Once again we made it to the checkpoint first and got to enjoy some water, snacks and a break while waiting for the others.  We were also informed that the first team to get to the reservoir would get to hand off the team weight to the other team.  This sounded like a nice bonus so we knew that we’d have to move well to get there.
Team leader shifted a few times amongst the group, but each time the leader stepped up and got the job done.  We got our instructions on how to get where we needed to go and we made it happen.  Keeping our steady pace was key, not too fast that we’d tire, but making good progress.  We noticed that the other team was following us so we paused at the base of a bridge with no easy access to the path.  The other team passed us and stopped about 50 feet down the road.  We went with our usual thing and climbed through the trees to the bridge, then crossed and set out on our way.  At this point we really started to put some distance between ourselves and the other team.  We tried to stick to the shadows and keep the pace.  One wrong turn along the way, but we turned around and got back on track quickly and thanks to our lead, it didn’t cost us.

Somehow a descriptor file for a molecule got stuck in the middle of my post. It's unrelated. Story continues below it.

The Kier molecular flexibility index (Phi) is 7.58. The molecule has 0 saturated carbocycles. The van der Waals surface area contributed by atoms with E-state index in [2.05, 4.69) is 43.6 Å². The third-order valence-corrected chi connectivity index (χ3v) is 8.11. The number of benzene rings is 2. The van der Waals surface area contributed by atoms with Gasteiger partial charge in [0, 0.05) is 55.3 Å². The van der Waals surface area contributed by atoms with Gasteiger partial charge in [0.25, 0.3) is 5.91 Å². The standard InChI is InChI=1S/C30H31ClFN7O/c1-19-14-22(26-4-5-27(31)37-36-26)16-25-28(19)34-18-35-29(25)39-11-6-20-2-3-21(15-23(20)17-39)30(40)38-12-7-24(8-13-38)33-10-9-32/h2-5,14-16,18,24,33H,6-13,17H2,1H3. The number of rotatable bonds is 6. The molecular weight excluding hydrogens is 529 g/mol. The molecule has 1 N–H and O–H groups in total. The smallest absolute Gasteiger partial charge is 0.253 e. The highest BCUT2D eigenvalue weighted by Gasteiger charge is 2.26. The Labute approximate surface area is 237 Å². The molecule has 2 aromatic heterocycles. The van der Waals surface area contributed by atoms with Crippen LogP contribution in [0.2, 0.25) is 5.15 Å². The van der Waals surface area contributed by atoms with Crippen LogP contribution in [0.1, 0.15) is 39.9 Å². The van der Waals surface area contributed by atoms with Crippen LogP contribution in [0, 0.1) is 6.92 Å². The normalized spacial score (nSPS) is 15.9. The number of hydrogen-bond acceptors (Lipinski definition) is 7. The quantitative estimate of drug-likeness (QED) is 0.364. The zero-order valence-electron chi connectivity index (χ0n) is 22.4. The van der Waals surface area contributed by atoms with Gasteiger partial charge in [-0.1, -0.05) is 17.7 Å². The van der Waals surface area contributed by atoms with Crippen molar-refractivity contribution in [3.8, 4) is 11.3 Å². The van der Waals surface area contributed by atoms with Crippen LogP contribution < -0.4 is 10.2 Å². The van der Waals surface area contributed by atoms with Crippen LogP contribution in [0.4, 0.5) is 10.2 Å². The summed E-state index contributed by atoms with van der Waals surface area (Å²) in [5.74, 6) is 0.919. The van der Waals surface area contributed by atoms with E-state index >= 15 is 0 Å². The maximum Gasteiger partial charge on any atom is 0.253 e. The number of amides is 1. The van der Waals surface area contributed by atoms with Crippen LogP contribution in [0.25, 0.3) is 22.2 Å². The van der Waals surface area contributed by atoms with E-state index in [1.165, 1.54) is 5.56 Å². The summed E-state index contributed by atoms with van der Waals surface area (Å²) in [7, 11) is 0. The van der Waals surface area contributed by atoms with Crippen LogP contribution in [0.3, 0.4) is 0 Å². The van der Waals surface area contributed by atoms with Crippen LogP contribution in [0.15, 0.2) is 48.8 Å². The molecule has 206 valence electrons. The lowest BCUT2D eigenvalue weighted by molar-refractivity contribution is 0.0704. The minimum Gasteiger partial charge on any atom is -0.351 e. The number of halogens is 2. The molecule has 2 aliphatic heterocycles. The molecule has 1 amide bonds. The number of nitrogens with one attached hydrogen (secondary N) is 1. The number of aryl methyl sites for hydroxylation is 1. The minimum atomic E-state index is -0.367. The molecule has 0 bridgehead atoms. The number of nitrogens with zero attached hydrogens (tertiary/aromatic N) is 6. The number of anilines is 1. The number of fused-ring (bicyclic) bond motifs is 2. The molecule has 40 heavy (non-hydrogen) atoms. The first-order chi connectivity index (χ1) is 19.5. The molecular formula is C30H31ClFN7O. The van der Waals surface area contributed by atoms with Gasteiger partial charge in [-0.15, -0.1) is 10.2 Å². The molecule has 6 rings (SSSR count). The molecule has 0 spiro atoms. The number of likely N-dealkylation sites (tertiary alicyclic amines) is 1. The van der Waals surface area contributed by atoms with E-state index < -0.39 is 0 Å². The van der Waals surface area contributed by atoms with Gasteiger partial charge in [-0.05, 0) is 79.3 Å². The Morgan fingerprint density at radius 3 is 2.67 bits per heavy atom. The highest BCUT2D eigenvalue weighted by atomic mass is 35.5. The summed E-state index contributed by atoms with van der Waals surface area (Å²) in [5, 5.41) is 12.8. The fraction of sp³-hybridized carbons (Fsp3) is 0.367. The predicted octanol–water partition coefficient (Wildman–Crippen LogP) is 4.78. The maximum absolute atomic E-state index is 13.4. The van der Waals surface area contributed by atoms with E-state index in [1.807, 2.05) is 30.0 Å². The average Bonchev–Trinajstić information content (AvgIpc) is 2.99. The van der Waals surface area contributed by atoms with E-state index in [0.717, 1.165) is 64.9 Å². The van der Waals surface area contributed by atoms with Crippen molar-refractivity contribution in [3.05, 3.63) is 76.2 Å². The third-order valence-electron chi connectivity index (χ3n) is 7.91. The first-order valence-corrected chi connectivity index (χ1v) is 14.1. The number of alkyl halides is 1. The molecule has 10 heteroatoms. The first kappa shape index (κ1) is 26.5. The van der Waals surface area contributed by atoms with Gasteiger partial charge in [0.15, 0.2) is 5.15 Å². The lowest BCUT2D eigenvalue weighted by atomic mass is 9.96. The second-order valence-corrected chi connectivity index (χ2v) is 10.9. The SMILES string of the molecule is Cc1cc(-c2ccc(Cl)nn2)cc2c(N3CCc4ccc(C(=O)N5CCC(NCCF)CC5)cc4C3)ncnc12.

We got to the reservoir and were able to enjoy a nice break and some water and snacks from our rucks.  Thanks to Simple Fuel for the granola to keep us going as well.  No sign of the other team for a while and we began to wonder what was going on, but a man walking down the road answered that for us.  He told us that a group of “backpackers” was looking for the reservoir and that they weren’t too far down the road.